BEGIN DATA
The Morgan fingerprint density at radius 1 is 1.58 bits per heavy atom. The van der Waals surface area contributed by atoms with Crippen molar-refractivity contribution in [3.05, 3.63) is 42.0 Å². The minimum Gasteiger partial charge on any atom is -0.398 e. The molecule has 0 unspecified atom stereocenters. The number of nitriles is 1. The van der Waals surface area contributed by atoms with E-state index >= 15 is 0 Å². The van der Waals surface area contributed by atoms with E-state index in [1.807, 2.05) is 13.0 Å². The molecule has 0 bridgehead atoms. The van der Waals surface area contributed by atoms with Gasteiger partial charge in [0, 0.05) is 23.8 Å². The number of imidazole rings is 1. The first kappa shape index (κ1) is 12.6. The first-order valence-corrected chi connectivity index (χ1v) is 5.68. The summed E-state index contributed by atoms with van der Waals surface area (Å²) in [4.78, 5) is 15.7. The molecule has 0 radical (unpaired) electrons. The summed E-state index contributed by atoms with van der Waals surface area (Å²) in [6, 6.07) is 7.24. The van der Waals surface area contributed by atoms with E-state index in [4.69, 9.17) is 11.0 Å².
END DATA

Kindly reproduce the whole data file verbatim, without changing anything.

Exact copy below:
The Morgan fingerprint density at radius 1 is 1.58 bits per heavy atom. The van der Waals surface area contributed by atoms with Crippen molar-refractivity contribution in [3.05, 3.63) is 42.0 Å². The minimum Gasteiger partial charge on any atom is -0.398 e. The molecule has 0 unspecified atom stereocenters. The number of nitriles is 1. The van der Waals surface area contributed by atoms with E-state index >= 15 is 0 Å². The van der Waals surface area contributed by atoms with E-state index in [1.807, 2.05) is 13.0 Å². The molecule has 0 bridgehead atoms. The van der Waals surface area contributed by atoms with Gasteiger partial charge in [0, 0.05) is 23.8 Å². The number of imidazole rings is 1. The first kappa shape index (κ1) is 12.6. The first-order valence-corrected chi connectivity index (χ1v) is 5.68. The summed E-state index contributed by atoms with van der Waals surface area (Å²) in [4.78, 5) is 15.7. The molecule has 0 radical (unpaired) electrons. The summed E-state index contributed by atoms with van der Waals surface area (Å²) in [6, 6.07) is 7.24. The van der Waals surface area contributed by atoms with E-state index in [4.69, 9.17) is 11.0 Å².